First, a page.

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Construction

A Point of View

Dreiser uses a third person omniscient point of view to tell the story of his heroine, Carrie. Through this point of view, Dreiser provides readers with insight into not only Carrie’s thoughts but also those of all his characters. One of example of this is found Chapter 27, when Hurstwood discovers a note from Carrie and later steals money from his employer’s safe. Dreiser portrays Hurstwood’s distorted thinking as well as Carrie’s confusion over Hurstwood’s actions.

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Historical Perspective

A Late-Nineteenth-Century Industrialism

The United States experienced a huge growth in manufacturing in the late 1800s that resulted in prosperity for many but virtual poverty for others. As a result of improved technology and an increase in the number of people in the workforce, including experienced businessmen, factories could produce more goods at a faster rate than ever before. In addition, changes in government policy and the availability of resources contributed to the expansion of manufacturing. Factory jobs were plentiful, but the wages were not always sufficient. Many workers enjoyed a better standard of living, while others struggled to make ends meet.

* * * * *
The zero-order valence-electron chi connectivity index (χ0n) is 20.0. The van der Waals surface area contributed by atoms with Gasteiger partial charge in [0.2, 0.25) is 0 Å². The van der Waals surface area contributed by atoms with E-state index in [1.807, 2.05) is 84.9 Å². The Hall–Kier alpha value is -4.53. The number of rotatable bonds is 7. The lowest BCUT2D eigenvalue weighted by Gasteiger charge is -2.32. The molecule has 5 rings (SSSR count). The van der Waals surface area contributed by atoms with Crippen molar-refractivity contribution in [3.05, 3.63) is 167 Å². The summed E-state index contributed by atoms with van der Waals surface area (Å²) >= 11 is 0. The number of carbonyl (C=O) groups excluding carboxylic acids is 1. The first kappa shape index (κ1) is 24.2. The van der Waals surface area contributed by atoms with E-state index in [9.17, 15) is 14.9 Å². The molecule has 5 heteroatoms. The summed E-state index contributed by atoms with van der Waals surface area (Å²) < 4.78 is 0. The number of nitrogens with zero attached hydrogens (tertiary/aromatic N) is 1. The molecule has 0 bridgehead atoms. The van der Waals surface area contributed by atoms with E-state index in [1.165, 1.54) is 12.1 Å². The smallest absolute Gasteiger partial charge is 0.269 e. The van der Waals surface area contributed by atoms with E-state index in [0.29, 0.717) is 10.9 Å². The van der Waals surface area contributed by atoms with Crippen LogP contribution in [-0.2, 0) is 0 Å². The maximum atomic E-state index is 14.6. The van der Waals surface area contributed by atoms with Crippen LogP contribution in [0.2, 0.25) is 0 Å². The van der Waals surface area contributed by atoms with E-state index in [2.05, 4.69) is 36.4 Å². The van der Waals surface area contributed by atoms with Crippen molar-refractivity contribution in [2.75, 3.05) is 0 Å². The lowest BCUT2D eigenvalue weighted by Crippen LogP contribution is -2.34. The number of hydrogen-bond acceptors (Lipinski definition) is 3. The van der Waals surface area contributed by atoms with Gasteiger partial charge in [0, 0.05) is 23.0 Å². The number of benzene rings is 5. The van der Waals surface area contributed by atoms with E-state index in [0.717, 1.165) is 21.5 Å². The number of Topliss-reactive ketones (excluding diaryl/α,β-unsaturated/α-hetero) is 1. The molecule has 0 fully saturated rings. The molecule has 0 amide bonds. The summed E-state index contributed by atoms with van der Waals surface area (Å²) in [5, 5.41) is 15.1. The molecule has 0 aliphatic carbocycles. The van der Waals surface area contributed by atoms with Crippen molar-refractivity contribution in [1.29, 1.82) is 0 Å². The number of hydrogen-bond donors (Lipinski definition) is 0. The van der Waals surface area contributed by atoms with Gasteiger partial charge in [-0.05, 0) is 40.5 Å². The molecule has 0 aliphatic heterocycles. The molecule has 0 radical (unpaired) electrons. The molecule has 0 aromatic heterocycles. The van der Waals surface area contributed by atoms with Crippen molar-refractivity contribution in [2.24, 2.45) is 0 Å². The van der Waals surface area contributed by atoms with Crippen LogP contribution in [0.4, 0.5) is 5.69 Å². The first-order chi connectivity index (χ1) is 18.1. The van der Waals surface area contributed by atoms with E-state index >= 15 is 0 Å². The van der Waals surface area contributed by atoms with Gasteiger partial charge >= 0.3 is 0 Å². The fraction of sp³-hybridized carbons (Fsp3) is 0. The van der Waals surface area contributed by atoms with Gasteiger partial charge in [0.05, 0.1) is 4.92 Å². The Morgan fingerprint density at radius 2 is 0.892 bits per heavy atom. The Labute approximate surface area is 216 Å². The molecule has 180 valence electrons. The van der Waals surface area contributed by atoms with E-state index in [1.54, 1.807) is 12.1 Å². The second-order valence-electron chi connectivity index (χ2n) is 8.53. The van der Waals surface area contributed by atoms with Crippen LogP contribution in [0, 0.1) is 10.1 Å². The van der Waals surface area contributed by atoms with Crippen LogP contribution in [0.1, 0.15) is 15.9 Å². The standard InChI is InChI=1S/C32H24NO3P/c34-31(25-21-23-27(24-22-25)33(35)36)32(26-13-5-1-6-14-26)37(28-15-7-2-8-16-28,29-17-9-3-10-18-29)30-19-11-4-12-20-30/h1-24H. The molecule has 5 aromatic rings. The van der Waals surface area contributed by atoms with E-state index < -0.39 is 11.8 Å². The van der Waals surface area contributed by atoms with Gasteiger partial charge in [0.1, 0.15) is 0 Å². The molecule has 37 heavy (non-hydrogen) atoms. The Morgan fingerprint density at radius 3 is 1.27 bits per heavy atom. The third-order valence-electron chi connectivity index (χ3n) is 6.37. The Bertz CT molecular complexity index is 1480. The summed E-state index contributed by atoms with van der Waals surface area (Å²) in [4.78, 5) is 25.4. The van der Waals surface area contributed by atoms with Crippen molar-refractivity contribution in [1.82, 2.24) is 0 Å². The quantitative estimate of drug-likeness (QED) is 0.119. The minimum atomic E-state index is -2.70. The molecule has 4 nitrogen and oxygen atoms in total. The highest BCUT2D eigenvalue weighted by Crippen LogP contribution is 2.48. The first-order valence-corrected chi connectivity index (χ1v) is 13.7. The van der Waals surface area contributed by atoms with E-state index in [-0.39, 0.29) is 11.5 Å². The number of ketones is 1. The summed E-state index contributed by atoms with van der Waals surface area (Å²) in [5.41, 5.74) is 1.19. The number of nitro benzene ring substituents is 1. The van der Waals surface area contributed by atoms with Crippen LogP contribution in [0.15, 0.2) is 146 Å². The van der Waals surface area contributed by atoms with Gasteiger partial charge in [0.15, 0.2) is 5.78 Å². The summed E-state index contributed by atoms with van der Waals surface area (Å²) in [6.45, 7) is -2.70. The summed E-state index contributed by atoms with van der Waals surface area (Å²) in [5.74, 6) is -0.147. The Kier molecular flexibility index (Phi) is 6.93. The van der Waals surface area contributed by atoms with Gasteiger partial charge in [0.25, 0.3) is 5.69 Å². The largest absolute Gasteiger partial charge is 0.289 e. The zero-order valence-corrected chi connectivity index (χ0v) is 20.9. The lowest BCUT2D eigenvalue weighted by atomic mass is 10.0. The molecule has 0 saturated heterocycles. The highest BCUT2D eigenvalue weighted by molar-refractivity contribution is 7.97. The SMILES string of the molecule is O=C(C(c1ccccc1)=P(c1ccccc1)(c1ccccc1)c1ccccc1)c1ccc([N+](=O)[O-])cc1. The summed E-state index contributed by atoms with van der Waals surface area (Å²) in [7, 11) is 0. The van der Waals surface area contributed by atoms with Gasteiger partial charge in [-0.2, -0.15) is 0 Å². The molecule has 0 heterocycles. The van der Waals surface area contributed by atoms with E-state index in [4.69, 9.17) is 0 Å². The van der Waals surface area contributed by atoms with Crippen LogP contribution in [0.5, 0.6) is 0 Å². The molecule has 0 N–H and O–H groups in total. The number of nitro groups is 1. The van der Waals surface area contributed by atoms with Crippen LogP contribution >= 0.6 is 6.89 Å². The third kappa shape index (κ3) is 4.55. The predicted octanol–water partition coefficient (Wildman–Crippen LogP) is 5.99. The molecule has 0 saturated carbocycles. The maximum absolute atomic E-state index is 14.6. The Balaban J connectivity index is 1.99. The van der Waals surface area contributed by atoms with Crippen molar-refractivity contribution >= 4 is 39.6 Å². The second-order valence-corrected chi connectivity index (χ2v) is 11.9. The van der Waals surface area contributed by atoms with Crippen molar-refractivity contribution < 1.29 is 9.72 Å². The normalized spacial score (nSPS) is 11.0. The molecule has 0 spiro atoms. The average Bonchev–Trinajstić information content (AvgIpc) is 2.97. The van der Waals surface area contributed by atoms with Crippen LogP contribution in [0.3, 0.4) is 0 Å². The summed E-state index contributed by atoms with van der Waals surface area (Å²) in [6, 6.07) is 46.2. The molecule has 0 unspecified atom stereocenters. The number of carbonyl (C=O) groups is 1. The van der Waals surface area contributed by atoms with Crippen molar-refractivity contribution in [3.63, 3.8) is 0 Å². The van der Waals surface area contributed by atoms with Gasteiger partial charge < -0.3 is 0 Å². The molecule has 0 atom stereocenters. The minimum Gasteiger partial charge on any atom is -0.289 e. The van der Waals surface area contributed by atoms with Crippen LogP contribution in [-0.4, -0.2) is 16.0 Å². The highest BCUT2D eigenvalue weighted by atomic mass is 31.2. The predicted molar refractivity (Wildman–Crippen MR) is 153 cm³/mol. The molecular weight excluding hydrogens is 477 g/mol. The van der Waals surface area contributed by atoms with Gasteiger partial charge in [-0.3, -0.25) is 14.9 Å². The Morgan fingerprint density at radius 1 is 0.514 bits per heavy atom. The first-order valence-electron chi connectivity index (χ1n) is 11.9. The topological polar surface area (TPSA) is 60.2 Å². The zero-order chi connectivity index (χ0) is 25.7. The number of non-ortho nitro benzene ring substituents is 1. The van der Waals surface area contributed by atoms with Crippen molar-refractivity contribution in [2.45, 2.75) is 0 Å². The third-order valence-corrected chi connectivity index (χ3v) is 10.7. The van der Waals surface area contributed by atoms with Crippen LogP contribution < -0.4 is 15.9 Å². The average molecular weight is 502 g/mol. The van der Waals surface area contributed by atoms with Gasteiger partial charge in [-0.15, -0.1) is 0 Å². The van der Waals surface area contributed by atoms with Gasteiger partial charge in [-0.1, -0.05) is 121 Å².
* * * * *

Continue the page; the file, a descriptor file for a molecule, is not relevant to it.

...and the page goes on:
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Questions

Andrew Delbanco notes in his introduction to the 1999 Modern Library Edition of Sister Carrie that “Carrie’s fate … has been set in motion … by her failure to understand … that a woman does not look a strange man steadily in the eye without signaling to him that she is ready to be included in the system of exchange.” Psychologists today would call Carrie’s eye contact a form of nonverbal communication. Research the forms of nonverbal communication psychologists have identified. Give examples of the types of messages psychologists believe people are sending when they use different nonverbal clues. What kind of nonverbal clue could Carrie have sent if she did not want to interact with Drouet?

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Compare and Contrast

Late 1800s: Women’s fashions favor Victorian styles. Dress indicates a woman’s status. Upper- and middle-class women wear constrictive underclothing (corsets), high-heeled shoes, and elaborate, vividly colored dresses made of luxurious fabrics. Early 1900s: As women become more involved in leisure activities, such as sports, and take on new roles in society, such as office workers and students, their fashions evolve to freer, less structured styles. The styles include loose bloomers instead of corsets, less bulky skirts, and shirtwaist blouses. Shoes are flatter and more feminine. Late 1900s: Women become more health conscious and involved in professional careers; they begin to define their own unique styles of fashion. Clothing varies from jeans to pants to short and full-length skirts. Form-fitting clothes that show off a woman’s figure are popular.